4. Wake themselves up. By the time they are fourteen, your teens should be able to set an alarm. And get themselves up and to school on time without your intervention.
5. Advocate for themselves with adults. Maybe it’s a boss or club sponsor or teacher. Whoever your child is having issues with, he/she needs to be able to speak to that person, respectfully, about the issues concerning them. Fighting all of their battles does not help them learn how to communicate for their needs. If you’ve always handled every situation with every teacher without giving them the authority to do so, how will they know what to do when they are in college and you have no access to their professors, grades, registrations? Let them speak for themselves and only step in when it is absolutely necessary.
6. Shop for themselves. Yes, you should approve what they wear to an extent. Obviously, your girls shouldn’t have free reign to wear the shortest shorts/dresses or your sons shouldn’t have stacks of lewd and inappropriate t-shirts. But you need to teach them what you expect and give them the freedom to begin to make their own choices. And to know their own sizes. How embarrassing will it be if they need new underwear when they are 20 and have no clue what size they wear because you just always took care of that?
7. Pay a bill. By paying a bill, they learn to budget. They realize that money isn’t all disposable. They choose something they really want and they become responsible for getting and maintaining it. By having them begin to pay a bill they further begin to understand the value of money. And the difference between wants and needs.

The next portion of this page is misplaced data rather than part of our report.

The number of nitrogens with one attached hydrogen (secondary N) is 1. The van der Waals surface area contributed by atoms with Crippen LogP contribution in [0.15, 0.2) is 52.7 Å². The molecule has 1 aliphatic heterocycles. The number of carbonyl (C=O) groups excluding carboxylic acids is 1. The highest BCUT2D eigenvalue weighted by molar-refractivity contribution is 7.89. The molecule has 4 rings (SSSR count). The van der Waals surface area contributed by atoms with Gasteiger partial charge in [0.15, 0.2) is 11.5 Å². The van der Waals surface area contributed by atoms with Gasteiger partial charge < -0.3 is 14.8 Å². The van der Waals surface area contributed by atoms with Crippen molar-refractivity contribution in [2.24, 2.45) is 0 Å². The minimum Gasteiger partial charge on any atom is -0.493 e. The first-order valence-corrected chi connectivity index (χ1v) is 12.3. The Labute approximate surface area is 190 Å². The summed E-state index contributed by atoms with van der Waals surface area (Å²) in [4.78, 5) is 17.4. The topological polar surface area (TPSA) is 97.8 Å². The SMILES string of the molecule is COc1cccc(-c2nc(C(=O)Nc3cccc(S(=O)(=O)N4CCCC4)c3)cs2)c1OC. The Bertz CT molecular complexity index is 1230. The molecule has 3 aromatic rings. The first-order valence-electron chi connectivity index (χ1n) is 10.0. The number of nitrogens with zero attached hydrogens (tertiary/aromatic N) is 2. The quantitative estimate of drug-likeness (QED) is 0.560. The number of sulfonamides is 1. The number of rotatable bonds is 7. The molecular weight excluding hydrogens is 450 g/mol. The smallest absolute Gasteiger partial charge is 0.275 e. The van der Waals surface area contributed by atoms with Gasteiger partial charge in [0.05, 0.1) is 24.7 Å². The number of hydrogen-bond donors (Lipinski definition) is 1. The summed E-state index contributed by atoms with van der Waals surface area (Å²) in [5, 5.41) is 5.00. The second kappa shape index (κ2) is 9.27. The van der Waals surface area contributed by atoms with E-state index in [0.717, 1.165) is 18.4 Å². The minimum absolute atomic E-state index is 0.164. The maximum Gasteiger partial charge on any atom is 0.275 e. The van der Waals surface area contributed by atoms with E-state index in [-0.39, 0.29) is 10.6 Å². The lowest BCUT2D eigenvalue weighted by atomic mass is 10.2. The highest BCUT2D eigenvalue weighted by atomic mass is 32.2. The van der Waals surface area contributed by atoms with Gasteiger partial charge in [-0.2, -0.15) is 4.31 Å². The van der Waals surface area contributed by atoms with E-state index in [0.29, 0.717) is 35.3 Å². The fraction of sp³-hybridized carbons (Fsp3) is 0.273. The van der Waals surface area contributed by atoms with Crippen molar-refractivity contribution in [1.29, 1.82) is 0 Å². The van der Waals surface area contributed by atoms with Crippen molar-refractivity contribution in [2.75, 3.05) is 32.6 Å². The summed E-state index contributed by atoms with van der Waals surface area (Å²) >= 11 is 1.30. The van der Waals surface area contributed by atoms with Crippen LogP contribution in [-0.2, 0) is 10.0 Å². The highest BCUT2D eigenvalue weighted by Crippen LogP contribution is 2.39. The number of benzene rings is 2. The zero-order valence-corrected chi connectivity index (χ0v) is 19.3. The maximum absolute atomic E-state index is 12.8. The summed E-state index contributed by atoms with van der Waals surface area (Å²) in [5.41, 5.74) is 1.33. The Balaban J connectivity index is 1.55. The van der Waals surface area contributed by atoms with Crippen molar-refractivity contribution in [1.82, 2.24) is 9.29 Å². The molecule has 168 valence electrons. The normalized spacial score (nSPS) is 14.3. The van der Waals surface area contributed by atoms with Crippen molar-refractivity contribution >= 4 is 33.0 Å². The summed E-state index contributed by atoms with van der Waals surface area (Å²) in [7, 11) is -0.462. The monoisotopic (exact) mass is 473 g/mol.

8. Have chores. Every member of the family should contribute to the upkeep and running of the household. Your home is not a hotel and your teen should not treat it as such. They should have chores that they are responsible for before they can go out with their friends or participate in activities. Because those things are luxuries. Don’t make life easy for your teen – don’t cut them a break. They will expect it when they are gone from your house (or worse, will never want to leave). Make them earn their keep. And not for money.
9. Keep a calendar. To function in the real world they are going to need to know how to schedule appointments, keep up with that schedule and show up on time. Let them start now. You would hate it if they lost their first job because they were late and unorganized. It will be unacceptable in six years to be disorganized, late, and entitled. Start now teaching them how to cope.
10. Have their own email. By the time your teen is in high school, he/she should have their own email with their name (and not some weird or silly name) that is professional. They should conduct their own business using this email – not yours – for jobs, school, activities, college admissions. Sure, you can have access and check it and make sure that there isn’t anything you shouldn’t know about going on. But let them begin to communicate for themselves.
What it boils down to is this: show your teen that you trust them. Give them the tools they need to be productive and active adults. And trust that you’ve done a great job along the way. Well prepared teens become well functioning adults.